Election System Review Rules Too Restrictive

RALEIGH (June 7) – The rules proposed by the State Board of Elections for the first independent review of election system software will prevent a meaningful source code review and security examination of the system, said Joe Garcia, Libertarian Party of North Carolina chair.

As chair of a recognized political party, Garcia is one of a handful of key stakeholders with the authority to conduct an independent security review and source code examination of the state's electronic voting systems. (N.C.G.S.163-165.7(f)(9)).

According to the state board, this information "includes proprietary and highly sensitive information for certified voting systems, including source codes for voting machines and election management systems and their software."

The LPNC requested the review in December 2021. "Before granting the request, as required by law, the State Board of Elections said it needed to write rules for the review, even though the law has been on the books since 2005,” commented Garcia. Even though the law is nearly 20 years old, the state board never wrote rules on how to implement it.

First-ever request

“Apparently, since neither the Democrats nor Republicans ever asked for a review, the State Board didn’t think it was important,” Garcia speculated. “We do.” 

"The rules they propose would restrict a meaningful source code review and security examination of the system," Garcia continued. "Many of the proposed rules overstep the authority of the State Board of Elections and would prevent a full source code review and examination and hinder a security review."

The State Board of Elections suggests restrictions that would limit who may review the source code, which software tools they can use, limit where the inspection may take place, and place an unrealistic two-week limit on the work.

"They are also trying to limit a request for a source code review to every two years," said Garcia, "a limitation not in the law."

"We've all seen the detrimental effects a lack of confidence in election outcomes has had on our society and our democracy," Garcia noted. "Elections are only successful if the electorate has confidence that election officials certified the rightful winners. Transparency, not proclamations, is what will grow that confidence."

Confidence in Elections Act

State legislators understood this when they unanimously passed the Confidence in Election Act of 2005. One of the provisions allows for the State Board of Elections, the State Information and Technology Department, county commissioners, and state chairs of recognized political parties to conduct a source code review and examination and a security review of any electronic voting system in North Carolina.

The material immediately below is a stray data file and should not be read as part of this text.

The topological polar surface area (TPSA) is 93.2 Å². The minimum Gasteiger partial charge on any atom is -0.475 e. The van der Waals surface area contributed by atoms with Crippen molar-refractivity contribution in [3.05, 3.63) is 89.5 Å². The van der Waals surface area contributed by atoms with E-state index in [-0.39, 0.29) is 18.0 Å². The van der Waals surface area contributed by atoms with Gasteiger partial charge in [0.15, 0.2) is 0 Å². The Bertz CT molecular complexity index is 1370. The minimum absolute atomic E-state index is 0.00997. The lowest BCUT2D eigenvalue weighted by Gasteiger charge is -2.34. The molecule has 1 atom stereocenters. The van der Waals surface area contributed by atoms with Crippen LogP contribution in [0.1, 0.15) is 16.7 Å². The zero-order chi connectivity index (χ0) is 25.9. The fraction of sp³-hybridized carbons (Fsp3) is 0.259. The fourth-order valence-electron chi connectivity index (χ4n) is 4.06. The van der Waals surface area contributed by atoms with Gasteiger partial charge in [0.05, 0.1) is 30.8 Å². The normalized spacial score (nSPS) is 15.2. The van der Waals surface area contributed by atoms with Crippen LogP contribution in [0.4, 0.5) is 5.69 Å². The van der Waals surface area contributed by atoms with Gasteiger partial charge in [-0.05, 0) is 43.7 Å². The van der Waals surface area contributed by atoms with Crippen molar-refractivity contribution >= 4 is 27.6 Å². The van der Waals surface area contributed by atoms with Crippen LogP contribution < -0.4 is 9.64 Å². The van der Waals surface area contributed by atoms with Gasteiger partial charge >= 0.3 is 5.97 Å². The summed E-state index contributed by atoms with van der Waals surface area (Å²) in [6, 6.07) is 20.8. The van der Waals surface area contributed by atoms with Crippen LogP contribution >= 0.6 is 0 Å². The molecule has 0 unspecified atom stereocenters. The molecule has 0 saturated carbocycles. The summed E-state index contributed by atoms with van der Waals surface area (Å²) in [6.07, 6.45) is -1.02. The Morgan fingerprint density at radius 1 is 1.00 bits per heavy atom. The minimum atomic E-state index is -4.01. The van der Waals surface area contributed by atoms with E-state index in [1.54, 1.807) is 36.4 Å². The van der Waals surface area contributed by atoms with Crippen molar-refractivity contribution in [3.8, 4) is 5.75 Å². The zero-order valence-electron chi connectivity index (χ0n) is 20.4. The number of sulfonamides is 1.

The electronic voting systems undergo U.S. Elections Assistance Commission certification. An independent test lab looks at them to ensure they meet state requirements. But not all source code must be reviewed and examined. 

Garcia noted that electronic voting systems are essentially computers, and computers are notorious for having bugs, being glitchy, and sometimes being hacked. Electronic voting systems are black-box computers and do not instill confidence.

The LPNC consulted with experts, including Dr. Duncan Buell. He recently retired from the University of South Carolina Department of Computer Science and Engineering and is a former South Carolina county election official. Dr. Buell is the project lead for the review appointed by the LPNC.

"After considering their comments and drawing on my experience in the New York Police Department's computer crimes squad, our consensus is that some rules are too restrictive to allow for a meaningful review," Garcia said. "Many go beyond the authority of the State Board of Elections, and the non-disclosure agreement leaves no way for any vulnerabilities to be addressed and corrected."

The LPNC submitted an extensive list of expert comments and recommendations to the State Board of Elections through their rules-making portal. Read them here.

Rulemaking process

Any state agency proposing a rule must first publish the rule and allow for a 60-day public comment period. The public comment period for these rules ended May 31.

Once the 60-day period is complete, the state board may take into account the comments and amend the proposed rules before adopting them, and then must submit the rules to the Rules Review Commission. An agency may not adopt a rule that differs substantially from the proposed form published as part of the public notice until the adopted version has been published in the North Carolina Register for an additional 60-day comment period.

When final action is taken, the adopting agency must file the rule with the state Rules Review Commission within 30 days of the adoption. The rule does not become effective until the first day of the month following the month the rule is approved by the RCC. If the commission receives 10 or more written objections to the rule, the rule must be sent to the General Assembly for action. 

The meeting of the RRC is scheduled for June 19, 2022.


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